Secondly, half of those names are people to whom Paul disagrees with theologically and whom we would consider an "enemy" of Paul. Paul, modeling the love of Christ to love neighbor and enemy is attempting to build bridges with this letter. In other words, he is attempting to be bi-partisan in his approach. Romans calls the church to focus on the core beliefs that Jesus taught - mercy, forgiveness, compassion, selflessness, generosity, etc and not the smaller unique things that each culture differs on. When Paul speaks about "divisive leaders" he is referring to religious teachers that will not move from their positions on what they believe. For example, a gentile who refuses to eat with a Jew or vise versa. Or in the context of today - an ultra liberal church or a ultra conservative church who would not welcome the other side or actively admonishes their beliefs. For Paul, he thinks this fails to be Christ like and argues that leaders or churches that do this are fulfilling their own desires rather than the unity that Christ calls for. It's a fine line to walk in todays age for certain, but nevertheless a necessary one for the future of the church.


Praying the Hymns

God Be With is perfect for Romans 16 as it joins in the farewells with Paul as he asks for God to be with his friends of ministry until he can see them again. As we say farewell to this series we give God thanks for what we've learned and what we will learn coming up. Join in song with me.

OK sharing two versions of this song. First, an English only one for you to sing along to. The second video is a Russian version of the song. With the current conflict in Ukraine I felt transfixed by the singing of this song in a different language imaging fathers singing this to themselves as they send their family away to safety. I imagine the innocent and upset Russian citizens humming a song like this longing for a day when the war is over and they can see their family and friends in Ukraine. On the saddest note - I imagine many Russian Orthodox churches will be singing this song in grief as they mourn the tragic and unnecessary loss of life on both sides of this conflict. I remind you, gently, that War in any form is incompatible with Christian teaching according to the Social Principles of the United Methodist Church. If you don't plan on singing I highly, highly recommend closing your eyes and listening to the Russian version.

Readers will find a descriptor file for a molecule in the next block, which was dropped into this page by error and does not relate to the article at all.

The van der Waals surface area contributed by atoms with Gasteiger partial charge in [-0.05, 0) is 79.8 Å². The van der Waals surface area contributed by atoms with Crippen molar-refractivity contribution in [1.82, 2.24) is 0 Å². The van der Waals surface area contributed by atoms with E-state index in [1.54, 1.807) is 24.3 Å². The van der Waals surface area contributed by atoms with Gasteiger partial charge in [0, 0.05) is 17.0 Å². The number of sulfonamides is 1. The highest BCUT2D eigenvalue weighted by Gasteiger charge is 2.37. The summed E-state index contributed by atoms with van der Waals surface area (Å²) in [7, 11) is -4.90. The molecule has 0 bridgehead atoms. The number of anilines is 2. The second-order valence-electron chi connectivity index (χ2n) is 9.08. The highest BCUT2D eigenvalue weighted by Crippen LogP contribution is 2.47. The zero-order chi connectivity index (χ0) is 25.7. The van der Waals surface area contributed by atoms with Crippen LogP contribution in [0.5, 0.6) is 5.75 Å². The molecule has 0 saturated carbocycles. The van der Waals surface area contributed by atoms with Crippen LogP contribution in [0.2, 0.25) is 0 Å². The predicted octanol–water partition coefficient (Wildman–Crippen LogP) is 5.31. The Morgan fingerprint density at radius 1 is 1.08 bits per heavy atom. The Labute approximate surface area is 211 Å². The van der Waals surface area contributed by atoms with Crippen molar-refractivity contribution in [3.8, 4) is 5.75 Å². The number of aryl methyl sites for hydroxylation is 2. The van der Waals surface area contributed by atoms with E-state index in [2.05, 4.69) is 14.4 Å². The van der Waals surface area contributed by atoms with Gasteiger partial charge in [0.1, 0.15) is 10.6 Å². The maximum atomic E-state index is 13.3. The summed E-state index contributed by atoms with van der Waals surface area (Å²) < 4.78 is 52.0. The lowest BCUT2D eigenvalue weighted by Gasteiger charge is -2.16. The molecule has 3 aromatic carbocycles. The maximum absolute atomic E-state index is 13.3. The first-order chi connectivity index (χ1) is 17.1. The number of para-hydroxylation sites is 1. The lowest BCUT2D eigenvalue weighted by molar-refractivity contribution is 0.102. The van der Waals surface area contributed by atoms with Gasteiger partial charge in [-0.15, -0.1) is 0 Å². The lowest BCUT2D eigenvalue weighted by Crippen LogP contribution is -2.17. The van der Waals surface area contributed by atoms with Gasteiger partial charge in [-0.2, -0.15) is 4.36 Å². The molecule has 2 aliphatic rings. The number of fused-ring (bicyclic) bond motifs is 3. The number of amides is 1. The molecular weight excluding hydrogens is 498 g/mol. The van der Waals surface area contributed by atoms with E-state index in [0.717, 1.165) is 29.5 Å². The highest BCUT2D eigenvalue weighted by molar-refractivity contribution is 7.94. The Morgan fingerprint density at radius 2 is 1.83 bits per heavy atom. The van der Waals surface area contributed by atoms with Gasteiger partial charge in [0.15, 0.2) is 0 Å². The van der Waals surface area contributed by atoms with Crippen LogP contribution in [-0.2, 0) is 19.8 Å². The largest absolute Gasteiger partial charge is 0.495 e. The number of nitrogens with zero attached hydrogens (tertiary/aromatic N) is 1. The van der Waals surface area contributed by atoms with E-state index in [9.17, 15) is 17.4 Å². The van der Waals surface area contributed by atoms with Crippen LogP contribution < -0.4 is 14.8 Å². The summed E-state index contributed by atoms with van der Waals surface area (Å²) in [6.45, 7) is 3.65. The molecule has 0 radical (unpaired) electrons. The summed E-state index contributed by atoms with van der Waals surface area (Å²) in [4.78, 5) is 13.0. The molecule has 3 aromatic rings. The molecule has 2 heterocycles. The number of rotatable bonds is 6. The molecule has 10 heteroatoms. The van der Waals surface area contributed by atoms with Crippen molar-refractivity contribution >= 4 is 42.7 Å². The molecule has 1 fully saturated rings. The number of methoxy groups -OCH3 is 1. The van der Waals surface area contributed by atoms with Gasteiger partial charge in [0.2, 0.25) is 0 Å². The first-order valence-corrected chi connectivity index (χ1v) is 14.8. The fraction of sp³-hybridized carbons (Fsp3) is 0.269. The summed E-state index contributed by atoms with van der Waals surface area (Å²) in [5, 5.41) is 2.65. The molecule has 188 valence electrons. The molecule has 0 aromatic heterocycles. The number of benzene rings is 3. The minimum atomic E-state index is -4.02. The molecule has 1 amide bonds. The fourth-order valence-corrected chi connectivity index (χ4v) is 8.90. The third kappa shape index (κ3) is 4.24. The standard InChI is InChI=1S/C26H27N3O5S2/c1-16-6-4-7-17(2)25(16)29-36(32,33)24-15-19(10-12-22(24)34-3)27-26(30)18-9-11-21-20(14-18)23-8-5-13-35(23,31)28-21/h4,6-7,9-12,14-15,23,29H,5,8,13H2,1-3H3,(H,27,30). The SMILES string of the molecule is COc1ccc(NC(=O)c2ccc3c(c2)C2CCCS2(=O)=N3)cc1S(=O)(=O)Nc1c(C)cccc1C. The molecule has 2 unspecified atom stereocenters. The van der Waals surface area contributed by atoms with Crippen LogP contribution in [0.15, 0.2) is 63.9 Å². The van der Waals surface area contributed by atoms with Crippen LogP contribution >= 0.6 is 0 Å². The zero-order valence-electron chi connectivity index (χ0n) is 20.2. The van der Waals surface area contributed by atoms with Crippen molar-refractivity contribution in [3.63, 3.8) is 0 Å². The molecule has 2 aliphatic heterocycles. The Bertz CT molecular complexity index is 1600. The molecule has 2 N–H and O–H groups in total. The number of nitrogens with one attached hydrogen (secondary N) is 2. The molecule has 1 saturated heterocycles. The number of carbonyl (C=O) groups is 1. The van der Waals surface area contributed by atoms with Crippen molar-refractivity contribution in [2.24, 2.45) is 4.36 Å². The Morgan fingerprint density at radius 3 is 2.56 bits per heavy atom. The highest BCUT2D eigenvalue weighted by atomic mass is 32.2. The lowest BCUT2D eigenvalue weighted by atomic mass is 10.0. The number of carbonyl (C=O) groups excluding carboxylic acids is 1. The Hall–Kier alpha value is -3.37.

1 God be with you till we meet again; loving counsels guide, uphold you, with his sheep securely fold you; God be with you till we meet again.

Refrain: Till we meet, till we meet, till we meet at Jesus’ feet. Till we meet, till we meet, God be with you till we meet again.

God be with you till we meet again; when life’s perils thick confound you, put unfailing arms around you; God be with you till we meet again. [Refrain]

4 God be with you till we meet again; keep love’s banner floating o’er you, smite death’s threat’ning wave before you; God be with you till we meet again. [Refrain]